Blazers Lose Joel Przybilla to Gruesome Knee Injury
In the amount of time it takes a seven-footer to jump in the air and land in a crumpled heap on the floor, the Trail Blazers' playoff dreams may have went up in smoke -- or at the very least, sent GM Kevin Pritchard's cell phone into overdrive.
Joel Przybilla, thrust into Portland's starting lineup earlier this month after Greg Oden was lost for the year with a fractured kneecap, landed awkwardly while going for a rebound in the first quarter of Tuesday's game against the Mavericks.
Simply looking at his misshapen kneecap as he writhed in pain suggested a serious injury, and sure enough, not long after he was helped off the court and examined by doctors, the team confirmed he suffered a ruptured right patella tendon and dislocated patella. Officially, he's "sidelined indefinitely," which is merely a polite way of saying he's almost certainly done for the year. (Kevin Pelton and Will Carroll of Basketball Prospectus discuss the severity of the injury and how it compares unfavorably to Oden's injury.)
As it happens, the Blazers held on to win the game, 85-81, but that's a minor victory in the face of the potentially devastating loss of Przybilla, who entered the game as Portland's lone healthy center. Without him, the team will likely be forced to play LaMarcus Aldridge, a finesse four, out of position at the five, or rely heavily upon 36-year-old Juwan Howard, who hasn't averaged more than this season's 12.1 minutes per game since 2007, and hope he's not the next to break down.
In a rare stroke of good luck, the Blazers did recently activate rookie power forward Jeff Pendergraph, the first pick of the second round last June, after he missed the entire season to date recovering from hip surgery in September. He made his season debut on Tuesday, scoring two points in three minutes, and will likely go from being a total afterthought to potentially the first big off the bench in a matter of days.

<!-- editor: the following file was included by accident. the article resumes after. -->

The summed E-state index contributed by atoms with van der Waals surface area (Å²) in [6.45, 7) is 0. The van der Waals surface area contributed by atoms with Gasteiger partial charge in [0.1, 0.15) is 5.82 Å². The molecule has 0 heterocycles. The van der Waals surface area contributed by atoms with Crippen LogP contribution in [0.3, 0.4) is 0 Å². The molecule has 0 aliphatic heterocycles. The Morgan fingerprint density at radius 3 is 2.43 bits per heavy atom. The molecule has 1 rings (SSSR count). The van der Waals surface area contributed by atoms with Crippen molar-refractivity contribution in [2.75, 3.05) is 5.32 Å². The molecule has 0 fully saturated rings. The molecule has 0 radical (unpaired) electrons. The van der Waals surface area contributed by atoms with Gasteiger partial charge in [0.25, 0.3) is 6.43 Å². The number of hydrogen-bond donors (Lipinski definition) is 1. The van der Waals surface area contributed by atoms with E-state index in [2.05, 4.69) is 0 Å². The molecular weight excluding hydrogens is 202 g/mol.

Przybilla's situation, of course, is just the latest in a series of surprising injuries for the Trail Blazers -- the team was already so ravaged by the injury bug that the NBA had already granted a roster exemption, allowing Portland to sign a 16th player, which it used to pluck power forward Anthony Tolliver out of the D-League.
Dipping into the D-League is all well and good if the team's goal is stay afloat, but if they have any hope of playing deep into the postseason, they'll almost certainly have to make some kind of move to bolster their suddenly paper-thin frontcourt. Talented big men are always in short supply, and it doesn't help Portland's case that Denver, sitting atop the Northwest Division with a two-game lead, is also in the market.
Pritchard has long been regarded as one of the league's savviest general mangers, and he can't be held responsible for the fluke injuries like Oden and Przybilla have suffered, but with the benefit of hindsight, his inability to add a free agent like Paul Millsap or David Lee last summer -- not to mention his decision to pass on rebounding stud DeJuan Blair not once but twice -- suddenly looks like a glaring mistake.